HL Deb 20 November 1918 vol 32 cc294-5

Order of the Day for the Second Reading read.


My Lords, the object of this Bill is to bridge over the interval between the Armistice and the conclusion of peace, and in certain cases to bridge over the interval between the Armistice and the demise of the Ministry of Munitions, which, as your Lordships know, must take place, at the latest, within twelve months of the end of the war. This Bill will enable the powers which the Ministry now has, which were given to it by Parliament for war production, to be used, until they expire in the ordinary course of events, for the reverse process of getting industry back as rapidly and effectively as possible to peace production. Although it is now reasonably certain that peace will be concluded within the next few months it must, I think, be admitted on all hands that, if all control over prices and direction of use is at once removed chaos must inevitably result. Articles which are essential to the re-establishment of our industry on a peace footing would, in the absence of any form of control, be very liable to be used, not for the most necessary purposes, having regard to the interests of the country, but for the purposes of those who were in the position of being able to offer the highest prices for those particular articles. In fact, what it really comes to is that industry would be at the mercy of those who hold after the war the limited supplies of the essential articles. That is all the Bill does.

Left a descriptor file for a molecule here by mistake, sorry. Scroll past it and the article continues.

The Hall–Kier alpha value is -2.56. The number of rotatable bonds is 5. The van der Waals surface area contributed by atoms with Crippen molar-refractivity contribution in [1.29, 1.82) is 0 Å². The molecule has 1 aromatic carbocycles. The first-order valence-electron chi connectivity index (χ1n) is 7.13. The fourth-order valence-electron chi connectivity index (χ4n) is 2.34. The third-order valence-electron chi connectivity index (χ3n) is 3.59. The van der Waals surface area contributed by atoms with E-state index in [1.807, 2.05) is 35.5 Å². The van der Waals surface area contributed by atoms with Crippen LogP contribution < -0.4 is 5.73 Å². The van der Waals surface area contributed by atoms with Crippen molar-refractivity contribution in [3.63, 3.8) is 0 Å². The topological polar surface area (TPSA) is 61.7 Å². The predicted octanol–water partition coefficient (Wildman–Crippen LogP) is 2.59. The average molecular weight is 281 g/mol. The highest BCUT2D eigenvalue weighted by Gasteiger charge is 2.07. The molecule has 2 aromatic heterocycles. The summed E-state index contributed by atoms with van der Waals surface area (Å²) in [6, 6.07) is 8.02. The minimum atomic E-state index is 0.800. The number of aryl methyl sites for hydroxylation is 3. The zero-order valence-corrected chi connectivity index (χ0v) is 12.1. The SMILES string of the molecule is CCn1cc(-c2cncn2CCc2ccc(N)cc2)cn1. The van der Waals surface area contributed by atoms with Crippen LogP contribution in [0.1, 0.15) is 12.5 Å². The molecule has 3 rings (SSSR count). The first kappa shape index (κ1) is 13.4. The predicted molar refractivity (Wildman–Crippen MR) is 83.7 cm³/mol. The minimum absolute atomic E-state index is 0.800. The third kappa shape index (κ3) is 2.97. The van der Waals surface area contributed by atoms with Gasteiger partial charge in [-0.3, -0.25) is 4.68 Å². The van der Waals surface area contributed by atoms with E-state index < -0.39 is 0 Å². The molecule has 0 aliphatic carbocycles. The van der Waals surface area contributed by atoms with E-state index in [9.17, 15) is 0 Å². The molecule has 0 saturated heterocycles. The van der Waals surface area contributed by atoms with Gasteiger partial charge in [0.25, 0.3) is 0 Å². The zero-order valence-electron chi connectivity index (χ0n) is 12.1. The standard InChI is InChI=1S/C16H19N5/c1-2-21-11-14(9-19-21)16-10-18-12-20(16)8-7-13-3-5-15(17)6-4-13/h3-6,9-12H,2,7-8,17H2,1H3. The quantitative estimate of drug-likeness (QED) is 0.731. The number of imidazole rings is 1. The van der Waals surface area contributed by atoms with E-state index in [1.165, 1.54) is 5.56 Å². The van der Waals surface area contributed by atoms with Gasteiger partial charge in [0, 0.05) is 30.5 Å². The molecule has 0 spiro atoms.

But I would like to take the opportunity of pointing out what the Bill does not do, in order, if possible, to set at rest any doubts that there may be, such as those expressed by the noble Viscount, Lord Midleton. This Bill does not prolong the life of the Ministry of Munitions by one hour; that life is regulated by the Ministry of Munitions Act, 1915, under which the Department must cease within twelve months of the termination of hostilities, or at such earlier date as may be in the interval decided. Nor does this Bill extend the life of one of the Orders made under the Defence of the Realm Regulations; it merely enables the Ministry to make use of the powers already in existence until they expire in the ordinary course of events, not to use them for the prosecution of the war as hitherto but for purposes connected with the demobilisation of the war industry and the reinstatement of peace industries. I beg to move that the Bill be read a second time.

Moved, That the Bill be now read 2a.—(Lord Elphinstone.)


My Lords, I do not rise to speak on the Bill, but the noble Lord will anticipate that, after what I said on the last Bill, I shall ask your Lordships in Committee to-morrow to consider the limitation of this Bill to six months. I would merely remark now that the commercial world are utterly unaware that this measure has been brought in. It was discussed yesterday for only a short time in the other House. The control which it is proposed that the Minister of Munitions should exercise has cost enormous sums of money to many firms. It has been used, and has had to be used, for the purpose of carrying forward the war, but to a degree which would make it inequitable in the last degree that control should continue for a day longer than is absolutely necessary. It should coincide, in the opinion of many people, with the period of controlled wages. I hope that the noble Lord will be able favourably to consider the Amendment.

On Question, Bill read 2a, and committed to a Committee of the Whole House to-morrow.